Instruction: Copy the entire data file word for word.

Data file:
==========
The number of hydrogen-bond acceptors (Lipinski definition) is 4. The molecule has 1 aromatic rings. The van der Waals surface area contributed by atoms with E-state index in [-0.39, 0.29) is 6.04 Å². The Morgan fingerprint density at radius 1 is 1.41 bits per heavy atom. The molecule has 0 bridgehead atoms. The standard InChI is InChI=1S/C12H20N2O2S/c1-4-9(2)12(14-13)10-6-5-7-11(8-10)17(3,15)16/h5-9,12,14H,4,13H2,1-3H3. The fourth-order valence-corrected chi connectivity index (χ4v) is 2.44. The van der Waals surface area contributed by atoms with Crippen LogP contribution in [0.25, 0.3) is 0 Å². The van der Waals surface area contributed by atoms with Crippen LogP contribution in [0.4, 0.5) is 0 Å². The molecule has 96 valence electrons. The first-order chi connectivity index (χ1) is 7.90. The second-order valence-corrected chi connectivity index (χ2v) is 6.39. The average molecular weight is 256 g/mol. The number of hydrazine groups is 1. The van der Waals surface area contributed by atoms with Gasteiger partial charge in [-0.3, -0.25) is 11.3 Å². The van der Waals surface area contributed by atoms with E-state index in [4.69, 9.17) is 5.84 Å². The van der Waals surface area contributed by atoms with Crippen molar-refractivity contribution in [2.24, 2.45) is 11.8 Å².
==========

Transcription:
The number of hydrogen-bond acceptors (Lipinski definition) is 4. The molecule has 1 aromatic rings. The van der Waals surface area contributed by atoms with E-state index in [-0.39, 0.29) is 6.04 Å². The Morgan fingerprint density at radius 1 is 1.41 bits per heavy atom. The molecule has 0 bridgehead atoms. The standard InChI is InChI=1S/C12H20N2O2S/c1-4-9(2)12(14-13)10-6-5-7-11(8-10)17(3,15)16/h5-9,12,14H,4,13H2,1-3H3. The fourth-order valence-corrected chi connectivity index (χ4v) is 2.44. The van der Waals surface area contributed by atoms with Crippen LogP contribution in [0.25, 0.3) is 0 Å². The van der Waals surface area contributed by atoms with Crippen LogP contribution in [0.4, 0.5) is 0 Å². The molecule has 96 valence electrons. The first-order chi connectivity index (χ1) is 7.90. The second-order valence-corrected chi connectivity index (χ2v) is 6.39. The average molecular weight is 256 g/mol. The number of hydrazine groups is 1. The van der Waals surface area contributed by atoms with Gasteiger partial charge in [-0.3, -0.25) is 11.3 Å². The van der Waals surface area contributed by atoms with E-state index in [4.69, 9.17) is 5.84 Å². The van der Waals surface area contributed by atoms with Crippen molar-refractivity contribution in [2.24, 2.45) is 11.8 Å².